Andrew’s review published on Letterboxd:
Trigger Warning!: Childhood abandonment/trauma, mention of drinking/smoking!
Audrey Hepburn's dream was never to be an actress. She wanted to be a ballet dancer but acting fell into her lap and she ended up becoming an international icon. Audrey won several accolades and was offered parts right and left. Personally, I knew she was an actress but nothing else so watching this documentary was a joy. I went in with little expectations but was surprised with how much it hit me emotionally. One of my key takeaways from this documentary, Audrey, was her constant pursuit of love. In that pursuit she spread love as much as she could but struggled to find it for herself.
Audrey follows the superstar actress from childhood to her death. The biggest focus of the documentary was on her acting career and the emotional turmoil that she kept under lock and key. Growing up, Audrey wanted to be a ballet dancer. Despite that being her dream job, she exploded into the public spotlight as an actress from her award winning performance in Roman Holiday. She became an overnight sensation due to her beauty, grace and acting talent. The film points out that she was unlike other actress at the time. She wasn't the girl next door type or sensual and sexy like Marilyn Monroe. Audrey was just uniquely herself. While she always had a big smile on her face and sparkling eyes, she was always anxious. The talking heads recount that Audrey's father left the family when she was a child which likely contributed to the anxiety she constantly felt. They also mention that her childhood trauma was likely why she tried to spread love wherever she went but never found it for herself.
The documentary uses a combination of video/film clips, audio recordings, photographs, interludes with ballet dancers. The talking heads were friends, co-workers and family, including her son Sean who was dearly important to Audrey. You could feel the emotion from these individuals and just how much Audrey meant to them. I cried a few times when they would recount their experiences with her. They pointed out how the fame never went to her head. Audrey was unpretentious, she never flaunted her fame around and acted just like any other person would.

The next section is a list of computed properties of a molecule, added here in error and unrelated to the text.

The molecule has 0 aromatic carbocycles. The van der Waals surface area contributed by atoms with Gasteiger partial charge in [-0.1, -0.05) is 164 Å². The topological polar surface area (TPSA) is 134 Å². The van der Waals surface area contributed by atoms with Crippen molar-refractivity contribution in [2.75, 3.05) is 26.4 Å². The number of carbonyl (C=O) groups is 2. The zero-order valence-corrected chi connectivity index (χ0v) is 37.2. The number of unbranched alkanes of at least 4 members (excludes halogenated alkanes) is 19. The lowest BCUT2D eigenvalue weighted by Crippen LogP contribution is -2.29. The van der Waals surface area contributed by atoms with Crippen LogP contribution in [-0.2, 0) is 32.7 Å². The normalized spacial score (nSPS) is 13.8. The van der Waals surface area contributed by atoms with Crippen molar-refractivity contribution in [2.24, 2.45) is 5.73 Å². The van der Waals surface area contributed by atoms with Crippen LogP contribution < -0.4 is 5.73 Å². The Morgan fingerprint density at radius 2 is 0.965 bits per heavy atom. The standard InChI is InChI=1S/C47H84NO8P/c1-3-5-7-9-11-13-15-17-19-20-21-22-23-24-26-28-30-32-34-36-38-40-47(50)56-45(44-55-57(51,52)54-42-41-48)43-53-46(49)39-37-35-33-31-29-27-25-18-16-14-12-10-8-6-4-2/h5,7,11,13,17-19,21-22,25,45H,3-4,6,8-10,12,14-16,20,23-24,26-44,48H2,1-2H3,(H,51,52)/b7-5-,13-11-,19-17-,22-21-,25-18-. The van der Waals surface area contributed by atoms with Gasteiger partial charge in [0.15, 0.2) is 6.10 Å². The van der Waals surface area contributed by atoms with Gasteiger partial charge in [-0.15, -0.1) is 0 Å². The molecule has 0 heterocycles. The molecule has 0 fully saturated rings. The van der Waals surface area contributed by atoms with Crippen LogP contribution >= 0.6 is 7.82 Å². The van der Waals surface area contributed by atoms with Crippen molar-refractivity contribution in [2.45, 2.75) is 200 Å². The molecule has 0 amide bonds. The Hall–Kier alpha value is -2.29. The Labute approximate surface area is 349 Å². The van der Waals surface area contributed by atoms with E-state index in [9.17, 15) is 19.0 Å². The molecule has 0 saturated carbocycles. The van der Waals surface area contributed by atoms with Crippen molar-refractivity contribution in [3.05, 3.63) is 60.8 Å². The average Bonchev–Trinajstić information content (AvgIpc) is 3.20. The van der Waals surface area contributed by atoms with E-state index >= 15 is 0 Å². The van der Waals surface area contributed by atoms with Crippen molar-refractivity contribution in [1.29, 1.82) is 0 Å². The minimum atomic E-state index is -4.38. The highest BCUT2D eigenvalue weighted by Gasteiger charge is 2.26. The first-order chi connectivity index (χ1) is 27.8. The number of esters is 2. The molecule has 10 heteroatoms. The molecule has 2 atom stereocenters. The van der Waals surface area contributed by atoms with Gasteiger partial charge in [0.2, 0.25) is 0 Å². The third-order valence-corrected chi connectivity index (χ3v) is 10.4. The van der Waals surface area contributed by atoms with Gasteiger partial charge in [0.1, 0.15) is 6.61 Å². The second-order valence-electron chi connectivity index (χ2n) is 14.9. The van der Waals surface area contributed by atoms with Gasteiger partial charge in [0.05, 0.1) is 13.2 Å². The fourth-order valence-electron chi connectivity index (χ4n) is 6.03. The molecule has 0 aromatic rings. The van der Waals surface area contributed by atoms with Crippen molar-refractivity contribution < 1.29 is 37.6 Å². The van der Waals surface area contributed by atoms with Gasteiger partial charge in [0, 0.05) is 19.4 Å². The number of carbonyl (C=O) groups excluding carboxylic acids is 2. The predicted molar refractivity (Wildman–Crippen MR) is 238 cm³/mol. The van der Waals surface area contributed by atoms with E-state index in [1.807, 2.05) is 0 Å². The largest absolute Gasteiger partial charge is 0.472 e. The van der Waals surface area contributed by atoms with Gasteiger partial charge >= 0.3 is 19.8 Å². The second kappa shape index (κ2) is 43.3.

Helena Coan did a brilliant job directing and writing this documentary and I'm surprised she only has a few directing/writing credits under her name. Hopefully Coan will continue making documentaries and this was an excellent showcase of her talent. There is a clear direction and the narrative flows nicely. While some segments feel a bit rushed, overall, the pace moves along nicely.
My biggest gripe with the movie is there's little mention of Audrey's flaws. When they are presented it's mostly glossed over. One example was when her singing was dubbed in a film she starred in which made Audrey upset. Another one is how she started to become angry at the constant paparazzi. These are mentioned in passing and delving into them would have given a more well-rounded picture of who Audrey was. She was clearly a kind and caring person but everyone is not perfect but she comes off that way in the movie. My other issue is the cuts to the ballet dancers. In the first half it worked because it was a single dancer on a stage. However, in the second half, there were some dance segments that felt contrived.
Audrey Hepburn was a beautiful person inside and out. This documentary, Audrey, details how she rocked the acting world but it never changed who she was. She was filled with love and tried to spread it as much as she could but felt it lacking in her own life. Audrey was uniquely Audrey and that's what made her so special. However, I wish that some of the mentions of her anger was explored a bit more. Despite this, director and write Helena Coan delivered an excellent documentary which provided a glimpse into Audrey's life. If you're a big fan of Hepburn this documentary would be perfect for you. Anyone who is interested in the history of Hollywood, or just loves a good documentary, may find a lot to love here. I highly, highly recommend it!!